Figure 5 The change of chest CT after different regimens. (A) PR after 2 cycles of EC (right lower lobe, from 6.71 to 3.1 cm). (B) PD after 4 cycles of EC (right lower lobe, from 2.9 to 3.9 cm). (C) PR after 2 cycles of IO (left upper lobe, from 2.72 to 1.65 cm). (D) PD after 4 cycles of IO (left upper lobe, from 1.9 to 3.1cm). (E) PR after 2 cycles of Abraxane (right lower lobe, from 5.41 to 0.4 cm). (F) PD after 4 cycles of Abraxane (right upper lobe,from 2.8 to 4.0 cm). (G) Shrunken lesion of left lung after Apatinib (left lower lobe,from 3.47 to 2.34 cm). (H) Enlarged lesion at right lung after Apatinib (right upper lobe,from 3.74 to 5.73 cm).

As the performance status (PS) score was 2, the patient received the best support care (BSC). He died of respiratory failure on 11th July 2017 (Figure 6).

Figure 6 Multiple treatment regimens. Abbreviations: TP, docetaxel combined with cisplatin. AP, pemetrexed combination with cisplatin. EC, Etoposide combined with carboplatin. IO, irinotecan combined with oxaliplatin. BSC, best support care. ADC, adenocarcinoma. SCLC, small- cell lung cancer.


EGFR-TKIs achieved remarkable efficacy in clinical practice and was recognized as standard first-line therapy in NSCLC patients with EGFR sensitive mutation worldwide.5,6 Acquired resistance to TKI was an annoying problem.7 T790M mutation occurred in nearly half of cases when patients were resistant to the first-generation EGFR-TKIs. Osimertinib was the standard therapy for NSCLC patients with T790M mutation.3 There were 3 resistant types of osimertinib: both the initial EGFR sensitive and T790M mutation were disappeared; EGFR sensitive mutation could be detected, but T790M mutation was disappeared; both the initial sensitive mutation and T790M mutation existed. The mechanisms of resistance to osimertinib were various, including acquired C797S mutation, SCLC transformation, c-MET amplification, HER-2 amplification, BRAF mutation, KRAS mutation, and PI3KCA mutation, etc. The patient, we presented, harbored the first-generation EGFR-TKI as L858R and T790M mutation, who was resistant to the third-generation EGFR-TKI because of SCLC transformation. It was reported that lung cancer patients harboring EGFR mutations were more likely to get SCLC transformation than EGFR-wild type patients.8 The median time of SCLC transformation was 17.8 months (14.3 to 26.2 months),4 while the time was 30.7 months in our case (from third Jun 2013 to 29th Jan 2016). In this case, the progression-free survival (PFS) of the first-generation EGFR-TKI was 17.5 months (from 16th Jan 2014 to 30th Jun 2015), while the third-generation EGFR-TKI was administered for about 4.3 months (from 16th Sep 2015 to 24 Jan 2016). The resistance mechanism was probably an SCLC transformation during osimertinib therapy in this patient.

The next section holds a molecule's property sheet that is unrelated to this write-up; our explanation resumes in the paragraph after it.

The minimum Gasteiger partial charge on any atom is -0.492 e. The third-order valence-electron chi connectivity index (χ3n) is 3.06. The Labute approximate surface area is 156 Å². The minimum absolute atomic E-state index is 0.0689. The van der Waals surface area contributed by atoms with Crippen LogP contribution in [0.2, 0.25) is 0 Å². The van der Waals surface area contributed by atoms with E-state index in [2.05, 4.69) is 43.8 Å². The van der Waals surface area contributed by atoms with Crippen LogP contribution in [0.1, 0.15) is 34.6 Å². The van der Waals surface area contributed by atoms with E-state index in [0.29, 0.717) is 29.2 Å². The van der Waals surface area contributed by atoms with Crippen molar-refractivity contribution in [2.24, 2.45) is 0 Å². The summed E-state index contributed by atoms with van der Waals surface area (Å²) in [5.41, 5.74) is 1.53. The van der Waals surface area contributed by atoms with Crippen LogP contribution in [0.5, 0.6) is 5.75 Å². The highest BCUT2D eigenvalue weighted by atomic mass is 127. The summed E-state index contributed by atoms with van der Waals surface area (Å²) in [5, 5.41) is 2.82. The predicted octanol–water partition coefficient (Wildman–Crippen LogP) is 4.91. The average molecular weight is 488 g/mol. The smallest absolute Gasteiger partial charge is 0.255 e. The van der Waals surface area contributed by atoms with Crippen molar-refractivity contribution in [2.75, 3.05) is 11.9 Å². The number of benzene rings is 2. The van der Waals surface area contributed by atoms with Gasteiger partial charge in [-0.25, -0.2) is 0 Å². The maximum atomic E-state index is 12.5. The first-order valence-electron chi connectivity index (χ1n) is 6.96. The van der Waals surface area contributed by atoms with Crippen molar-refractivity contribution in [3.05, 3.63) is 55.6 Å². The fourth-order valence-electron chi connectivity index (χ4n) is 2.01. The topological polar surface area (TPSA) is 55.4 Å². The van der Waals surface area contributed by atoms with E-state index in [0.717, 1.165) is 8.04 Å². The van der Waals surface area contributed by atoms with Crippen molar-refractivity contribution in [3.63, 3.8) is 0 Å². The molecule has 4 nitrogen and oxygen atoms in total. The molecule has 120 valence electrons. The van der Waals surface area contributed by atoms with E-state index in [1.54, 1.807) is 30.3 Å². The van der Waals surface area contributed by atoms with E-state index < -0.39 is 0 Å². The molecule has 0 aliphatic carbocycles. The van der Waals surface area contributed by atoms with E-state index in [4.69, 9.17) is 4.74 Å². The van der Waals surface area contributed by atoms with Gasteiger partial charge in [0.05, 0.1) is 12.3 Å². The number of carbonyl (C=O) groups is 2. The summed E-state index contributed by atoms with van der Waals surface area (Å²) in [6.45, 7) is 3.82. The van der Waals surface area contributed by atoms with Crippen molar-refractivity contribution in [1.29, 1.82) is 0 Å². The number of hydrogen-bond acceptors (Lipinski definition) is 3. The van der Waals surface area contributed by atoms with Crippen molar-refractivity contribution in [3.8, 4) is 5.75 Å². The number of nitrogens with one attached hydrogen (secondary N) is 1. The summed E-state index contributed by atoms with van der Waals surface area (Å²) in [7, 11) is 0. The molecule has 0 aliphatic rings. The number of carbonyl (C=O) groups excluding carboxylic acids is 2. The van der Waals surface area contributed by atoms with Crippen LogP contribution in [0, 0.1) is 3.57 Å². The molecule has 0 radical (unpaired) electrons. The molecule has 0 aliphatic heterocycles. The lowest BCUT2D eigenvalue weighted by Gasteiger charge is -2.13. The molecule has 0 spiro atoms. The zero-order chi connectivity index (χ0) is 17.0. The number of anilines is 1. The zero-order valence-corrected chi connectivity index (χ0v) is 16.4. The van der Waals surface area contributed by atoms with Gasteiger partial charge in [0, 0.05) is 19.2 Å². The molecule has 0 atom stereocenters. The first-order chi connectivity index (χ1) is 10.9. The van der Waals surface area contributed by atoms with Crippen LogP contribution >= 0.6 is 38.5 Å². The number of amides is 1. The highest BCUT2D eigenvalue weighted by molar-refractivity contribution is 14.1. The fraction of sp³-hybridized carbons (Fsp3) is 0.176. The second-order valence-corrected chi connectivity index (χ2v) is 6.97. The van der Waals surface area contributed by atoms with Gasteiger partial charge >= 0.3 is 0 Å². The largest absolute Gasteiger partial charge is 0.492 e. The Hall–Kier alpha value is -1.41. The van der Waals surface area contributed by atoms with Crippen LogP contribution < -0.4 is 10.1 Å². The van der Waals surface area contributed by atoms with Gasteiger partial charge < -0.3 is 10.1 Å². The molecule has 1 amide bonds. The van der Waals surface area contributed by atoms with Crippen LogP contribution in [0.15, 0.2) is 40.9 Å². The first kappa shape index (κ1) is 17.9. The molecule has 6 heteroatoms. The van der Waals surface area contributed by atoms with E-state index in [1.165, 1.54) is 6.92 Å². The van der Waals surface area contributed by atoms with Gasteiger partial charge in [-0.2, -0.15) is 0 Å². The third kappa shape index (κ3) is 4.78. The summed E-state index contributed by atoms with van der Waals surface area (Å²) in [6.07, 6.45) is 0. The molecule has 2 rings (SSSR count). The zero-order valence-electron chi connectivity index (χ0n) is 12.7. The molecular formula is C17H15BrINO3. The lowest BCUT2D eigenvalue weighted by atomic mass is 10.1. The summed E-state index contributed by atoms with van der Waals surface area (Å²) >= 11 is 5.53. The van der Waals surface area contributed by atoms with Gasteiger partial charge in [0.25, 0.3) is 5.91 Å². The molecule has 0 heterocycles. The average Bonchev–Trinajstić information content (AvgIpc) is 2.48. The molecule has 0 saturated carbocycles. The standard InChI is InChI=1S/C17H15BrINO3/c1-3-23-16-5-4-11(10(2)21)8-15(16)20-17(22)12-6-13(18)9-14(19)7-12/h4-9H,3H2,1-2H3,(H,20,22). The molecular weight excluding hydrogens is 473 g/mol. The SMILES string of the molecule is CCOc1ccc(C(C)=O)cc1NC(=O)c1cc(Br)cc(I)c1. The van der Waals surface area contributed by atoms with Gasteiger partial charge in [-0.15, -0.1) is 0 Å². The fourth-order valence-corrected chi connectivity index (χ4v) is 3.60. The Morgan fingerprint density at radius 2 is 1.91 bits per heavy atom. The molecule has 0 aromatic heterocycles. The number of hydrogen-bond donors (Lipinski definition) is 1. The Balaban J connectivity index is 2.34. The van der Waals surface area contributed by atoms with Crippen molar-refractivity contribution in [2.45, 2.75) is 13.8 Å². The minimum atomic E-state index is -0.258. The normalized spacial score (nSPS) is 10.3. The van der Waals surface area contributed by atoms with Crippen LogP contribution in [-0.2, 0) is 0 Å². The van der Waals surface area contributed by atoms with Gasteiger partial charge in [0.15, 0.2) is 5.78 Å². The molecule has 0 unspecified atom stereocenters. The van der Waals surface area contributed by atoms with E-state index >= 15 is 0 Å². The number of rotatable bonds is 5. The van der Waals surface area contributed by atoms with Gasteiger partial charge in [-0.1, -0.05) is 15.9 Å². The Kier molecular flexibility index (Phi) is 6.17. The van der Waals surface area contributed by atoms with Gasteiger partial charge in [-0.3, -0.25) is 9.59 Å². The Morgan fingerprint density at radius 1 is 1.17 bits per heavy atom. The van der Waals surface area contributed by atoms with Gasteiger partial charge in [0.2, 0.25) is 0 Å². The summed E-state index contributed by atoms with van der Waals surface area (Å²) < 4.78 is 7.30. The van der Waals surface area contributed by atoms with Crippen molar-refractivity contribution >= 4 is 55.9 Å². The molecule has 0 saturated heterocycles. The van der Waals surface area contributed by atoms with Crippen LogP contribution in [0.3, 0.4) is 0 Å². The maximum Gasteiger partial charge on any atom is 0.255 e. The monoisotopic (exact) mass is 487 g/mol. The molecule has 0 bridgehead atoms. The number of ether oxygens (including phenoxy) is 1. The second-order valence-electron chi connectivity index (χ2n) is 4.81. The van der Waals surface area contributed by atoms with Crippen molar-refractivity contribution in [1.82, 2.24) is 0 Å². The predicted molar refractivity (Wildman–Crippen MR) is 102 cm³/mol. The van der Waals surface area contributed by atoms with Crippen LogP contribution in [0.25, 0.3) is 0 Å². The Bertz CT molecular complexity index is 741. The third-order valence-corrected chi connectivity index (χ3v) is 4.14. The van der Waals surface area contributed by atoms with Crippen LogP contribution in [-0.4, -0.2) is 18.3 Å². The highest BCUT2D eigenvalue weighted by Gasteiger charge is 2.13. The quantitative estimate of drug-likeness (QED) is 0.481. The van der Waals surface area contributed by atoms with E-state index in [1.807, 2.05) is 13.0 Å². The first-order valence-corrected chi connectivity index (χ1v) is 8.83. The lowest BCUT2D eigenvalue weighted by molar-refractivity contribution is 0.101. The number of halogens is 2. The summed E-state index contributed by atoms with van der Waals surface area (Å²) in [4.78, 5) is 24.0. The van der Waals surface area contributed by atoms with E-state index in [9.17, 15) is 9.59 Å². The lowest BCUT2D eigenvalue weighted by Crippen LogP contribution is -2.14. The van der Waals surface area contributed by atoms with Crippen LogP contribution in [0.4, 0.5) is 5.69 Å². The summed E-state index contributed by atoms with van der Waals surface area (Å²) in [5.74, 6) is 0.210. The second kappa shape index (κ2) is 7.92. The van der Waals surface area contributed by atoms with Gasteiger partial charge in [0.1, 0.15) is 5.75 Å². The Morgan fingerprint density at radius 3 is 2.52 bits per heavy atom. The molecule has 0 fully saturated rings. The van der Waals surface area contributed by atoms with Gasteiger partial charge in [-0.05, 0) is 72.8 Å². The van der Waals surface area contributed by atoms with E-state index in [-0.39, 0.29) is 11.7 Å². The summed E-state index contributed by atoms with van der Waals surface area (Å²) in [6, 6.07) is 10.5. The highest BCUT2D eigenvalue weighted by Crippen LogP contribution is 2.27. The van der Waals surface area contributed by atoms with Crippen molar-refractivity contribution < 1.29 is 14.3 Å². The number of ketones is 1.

It was reported that SCLC transformation had a high incidence of never smoking, young, EGFR-positive mutant NSCLC patients.9 EC was the most commonly used chemotherapy regimen after transformation SCLC, it was reported that the estimated PFS was 3.4 months (2.4–5.4 months).4 The PFS was 3.8 months in our case (from third Feb 2016 to 26th May 2016),which was consistent with the published data. Furthermore, we presented the patient who has also accepted some available regimens, such as Abraxane and Apatinib. The efficacy as well, but the duration of the response was short.

Serum NSE and pro-GRP were commonly recommended as a tumor biomarker for SCLC. Huang reported that pro-GRP and NSE were accurate biomarkers in evaluating response to the regimen and predicting the prognosis in patients with SCLC.10 Cavalieri reported that pro-GRP was available biomarker in the SCLC and sensitive for SCLC diagnosis at cutoff value of 77.8pg/L.11 Zhang reported that NSE increased 5-folds when adenocarcinoma transformed to SCLC. The result suggests that increased NSE levels may point to pathological transformation.12 Akira suggests that pro-GRP shows a higher correlation to tumor reopens than NSE in primary SCLC.13 However, there were seldom references discuss the pro-GRP in transformed SCLC.

In our case, we observed the different fluctuations between them (Figure 4). Both NSE and pro-GRP were normal at the time of diagnosis. NSE showed a rapid increase on 6th Feb 2016, when the pathology was transformed to SCLC. The fluctuation of the NSE was consistent with the response of the treatment and the progression of the tumor. NSE could be an available and effective biomarker for transformation SCLC (Figure 4A). Pro-GRP was in a normal range during the whole course of the disease (Figure 4B). So we speculated that SCLC transformation had the potential difference from primary SCLC. More research should be done in the transformation SCLC.